Some xians say that without their bible atheism has no morality.

We know that's nonsense but some of us reply from various defensive positions, such as by telling them how our moral values resemble or differ from theirs.

I don't do that. I tell them the laws–-federal, state and local–-partly define my morality. Few of them seem able to manage this little bit so I need say no more.

We know there's more to atheist morality than that, much more.

For instance there's science, especially the social sciences and what research tells us of how people react to what others do, or don't do.

There’s also the biggie, evolution and its method natural selection. Our morality determines some of our views on living and dying: how much should the government (the taxpayers) spend on health care, especially early in life and late in life, but also when mid-life events affect health and when genetic problems apppear.

Our occupying an indifferent universe (not a hostile universe) also partly defines atheist morality. For instance, the universe has no purpose; only each of us has or doesn't have purpose.

Those are but starting points. What does atheist morality require of us?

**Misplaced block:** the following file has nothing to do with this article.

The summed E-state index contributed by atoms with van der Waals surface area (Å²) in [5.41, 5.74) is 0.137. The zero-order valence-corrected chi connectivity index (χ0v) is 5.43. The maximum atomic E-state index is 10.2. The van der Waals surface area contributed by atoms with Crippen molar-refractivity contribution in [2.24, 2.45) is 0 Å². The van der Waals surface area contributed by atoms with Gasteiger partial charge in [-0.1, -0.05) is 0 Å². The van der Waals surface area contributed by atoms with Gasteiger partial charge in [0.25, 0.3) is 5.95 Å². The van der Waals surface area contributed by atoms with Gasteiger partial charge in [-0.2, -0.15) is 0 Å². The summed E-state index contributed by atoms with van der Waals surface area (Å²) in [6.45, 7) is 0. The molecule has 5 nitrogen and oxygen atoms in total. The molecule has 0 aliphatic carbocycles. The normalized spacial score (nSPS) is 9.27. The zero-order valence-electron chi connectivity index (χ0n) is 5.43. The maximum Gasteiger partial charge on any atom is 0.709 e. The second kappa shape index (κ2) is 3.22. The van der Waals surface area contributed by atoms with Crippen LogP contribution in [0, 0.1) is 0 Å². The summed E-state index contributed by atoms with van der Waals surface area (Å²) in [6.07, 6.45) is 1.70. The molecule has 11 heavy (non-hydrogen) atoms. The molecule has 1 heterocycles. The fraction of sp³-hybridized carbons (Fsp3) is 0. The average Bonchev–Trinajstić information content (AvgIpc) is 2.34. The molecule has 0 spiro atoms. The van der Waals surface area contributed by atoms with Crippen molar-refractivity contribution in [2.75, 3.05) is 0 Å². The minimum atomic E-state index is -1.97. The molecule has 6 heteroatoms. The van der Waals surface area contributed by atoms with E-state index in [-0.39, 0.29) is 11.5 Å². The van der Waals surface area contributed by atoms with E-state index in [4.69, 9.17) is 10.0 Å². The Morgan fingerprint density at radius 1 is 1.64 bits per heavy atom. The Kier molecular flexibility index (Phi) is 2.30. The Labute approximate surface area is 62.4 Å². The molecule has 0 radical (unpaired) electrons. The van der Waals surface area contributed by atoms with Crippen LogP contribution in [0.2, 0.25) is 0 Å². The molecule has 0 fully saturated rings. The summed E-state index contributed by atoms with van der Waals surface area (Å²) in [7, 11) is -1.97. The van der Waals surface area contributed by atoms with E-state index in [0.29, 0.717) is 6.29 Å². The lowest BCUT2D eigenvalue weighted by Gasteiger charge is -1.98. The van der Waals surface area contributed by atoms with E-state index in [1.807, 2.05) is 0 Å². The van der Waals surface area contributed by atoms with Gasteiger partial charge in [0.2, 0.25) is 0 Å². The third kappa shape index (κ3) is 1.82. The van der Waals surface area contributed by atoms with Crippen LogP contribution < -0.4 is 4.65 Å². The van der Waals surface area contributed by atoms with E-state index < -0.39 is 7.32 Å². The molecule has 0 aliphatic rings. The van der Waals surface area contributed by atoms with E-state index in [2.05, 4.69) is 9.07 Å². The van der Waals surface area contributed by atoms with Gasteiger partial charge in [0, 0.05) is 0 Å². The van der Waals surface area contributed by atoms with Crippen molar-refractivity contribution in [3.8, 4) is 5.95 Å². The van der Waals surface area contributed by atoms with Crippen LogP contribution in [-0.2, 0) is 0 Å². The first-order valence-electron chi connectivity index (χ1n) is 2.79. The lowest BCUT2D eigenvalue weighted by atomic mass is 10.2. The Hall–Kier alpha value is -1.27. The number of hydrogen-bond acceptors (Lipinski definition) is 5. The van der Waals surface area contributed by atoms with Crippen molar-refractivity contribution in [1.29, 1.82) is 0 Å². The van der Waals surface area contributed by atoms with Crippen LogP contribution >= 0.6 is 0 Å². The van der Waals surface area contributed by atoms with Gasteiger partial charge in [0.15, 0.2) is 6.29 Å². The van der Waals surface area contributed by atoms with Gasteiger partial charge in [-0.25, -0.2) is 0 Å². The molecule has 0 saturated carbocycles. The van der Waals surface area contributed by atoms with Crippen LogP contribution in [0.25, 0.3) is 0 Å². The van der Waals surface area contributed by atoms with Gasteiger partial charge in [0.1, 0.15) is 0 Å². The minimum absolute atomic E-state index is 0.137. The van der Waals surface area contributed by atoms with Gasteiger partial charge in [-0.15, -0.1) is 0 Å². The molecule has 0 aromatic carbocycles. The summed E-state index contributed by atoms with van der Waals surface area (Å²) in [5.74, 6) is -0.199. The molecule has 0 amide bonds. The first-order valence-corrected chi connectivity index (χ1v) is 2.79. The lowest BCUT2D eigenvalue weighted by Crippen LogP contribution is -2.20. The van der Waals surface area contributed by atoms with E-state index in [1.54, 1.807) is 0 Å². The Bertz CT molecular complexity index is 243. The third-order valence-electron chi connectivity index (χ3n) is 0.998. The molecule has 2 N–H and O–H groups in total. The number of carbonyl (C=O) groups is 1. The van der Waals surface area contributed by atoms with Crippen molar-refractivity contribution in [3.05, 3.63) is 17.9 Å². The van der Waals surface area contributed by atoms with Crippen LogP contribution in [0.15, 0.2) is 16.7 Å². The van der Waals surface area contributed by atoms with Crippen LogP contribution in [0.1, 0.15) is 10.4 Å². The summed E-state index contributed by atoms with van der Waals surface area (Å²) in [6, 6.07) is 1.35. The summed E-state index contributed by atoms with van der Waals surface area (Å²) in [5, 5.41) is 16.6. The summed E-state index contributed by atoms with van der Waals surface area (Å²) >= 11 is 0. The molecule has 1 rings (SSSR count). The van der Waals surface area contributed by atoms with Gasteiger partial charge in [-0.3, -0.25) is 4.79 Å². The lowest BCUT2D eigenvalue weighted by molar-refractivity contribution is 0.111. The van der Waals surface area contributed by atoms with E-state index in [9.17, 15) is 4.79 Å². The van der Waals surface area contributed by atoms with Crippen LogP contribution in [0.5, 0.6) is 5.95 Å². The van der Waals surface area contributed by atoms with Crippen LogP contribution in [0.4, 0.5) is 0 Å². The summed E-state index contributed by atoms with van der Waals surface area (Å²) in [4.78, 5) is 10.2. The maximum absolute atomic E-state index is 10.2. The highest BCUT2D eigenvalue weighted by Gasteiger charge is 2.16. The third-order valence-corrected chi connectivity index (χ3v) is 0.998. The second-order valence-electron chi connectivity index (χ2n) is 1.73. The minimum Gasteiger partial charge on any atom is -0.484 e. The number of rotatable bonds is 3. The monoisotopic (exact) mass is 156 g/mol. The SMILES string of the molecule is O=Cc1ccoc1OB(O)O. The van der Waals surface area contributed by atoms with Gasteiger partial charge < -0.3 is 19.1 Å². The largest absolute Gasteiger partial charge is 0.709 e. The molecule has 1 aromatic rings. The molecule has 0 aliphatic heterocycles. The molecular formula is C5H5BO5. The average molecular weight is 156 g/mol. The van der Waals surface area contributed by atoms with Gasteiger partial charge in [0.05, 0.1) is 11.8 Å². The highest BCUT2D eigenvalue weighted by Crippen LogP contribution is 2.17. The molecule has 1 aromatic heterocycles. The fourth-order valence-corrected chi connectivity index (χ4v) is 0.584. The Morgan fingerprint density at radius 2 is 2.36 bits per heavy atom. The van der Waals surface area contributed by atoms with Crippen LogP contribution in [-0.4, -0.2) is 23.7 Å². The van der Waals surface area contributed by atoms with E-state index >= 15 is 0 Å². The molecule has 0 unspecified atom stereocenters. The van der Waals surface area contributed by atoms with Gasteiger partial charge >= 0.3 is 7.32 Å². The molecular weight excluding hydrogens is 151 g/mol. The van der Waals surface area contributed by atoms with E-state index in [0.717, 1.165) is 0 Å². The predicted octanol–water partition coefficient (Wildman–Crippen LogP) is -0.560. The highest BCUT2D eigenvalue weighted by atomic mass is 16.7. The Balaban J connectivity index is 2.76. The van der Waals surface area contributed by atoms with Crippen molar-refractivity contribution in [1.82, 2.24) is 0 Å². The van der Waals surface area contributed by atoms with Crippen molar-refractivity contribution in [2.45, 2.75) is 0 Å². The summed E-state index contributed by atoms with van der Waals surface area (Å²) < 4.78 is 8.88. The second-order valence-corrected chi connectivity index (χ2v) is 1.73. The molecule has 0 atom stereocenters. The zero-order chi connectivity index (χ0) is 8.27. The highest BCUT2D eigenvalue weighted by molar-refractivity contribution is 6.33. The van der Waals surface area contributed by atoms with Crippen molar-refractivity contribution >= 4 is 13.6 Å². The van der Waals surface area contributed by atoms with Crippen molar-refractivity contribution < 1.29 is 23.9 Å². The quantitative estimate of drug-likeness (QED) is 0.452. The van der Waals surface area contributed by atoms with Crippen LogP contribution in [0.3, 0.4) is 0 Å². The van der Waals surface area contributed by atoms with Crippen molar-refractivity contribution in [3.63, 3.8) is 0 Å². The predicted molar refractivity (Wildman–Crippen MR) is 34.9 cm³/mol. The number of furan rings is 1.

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You're right that theists always claim that without their supernatural objective morality we have none; but they are quite wrong. In fact, I go further and say an imposed set of rules is not a morality at all; being good is not at all the same as being obedient! I also agree with Joan that atheism doesn't demand anything, but it does free one up to have these discussions, and once freed from dogma, we should spot the obligation to pursue a more moral path. We can define a fundamental moral objective and create our ethics that promote this objective. And Bentham / John Stuart Mill did this for us with Utilitarianism. I claim that the extension of this into politics suggests a very liberal / socialist agenda. The challenge is all the dogma that clutters these discussions. Even the most basic assumptions around the ownership of property, the retention of earnings, parental rights etc, are all dogma without fundamental justification. Utilitarianism does not pre-emptively deny these as outcomes, but denies them as inputs to the analysis. This is a main subject of "Age of Wisdumb" - how to see through dogma to find morality and justice. A bit of shameless self-promotion there!

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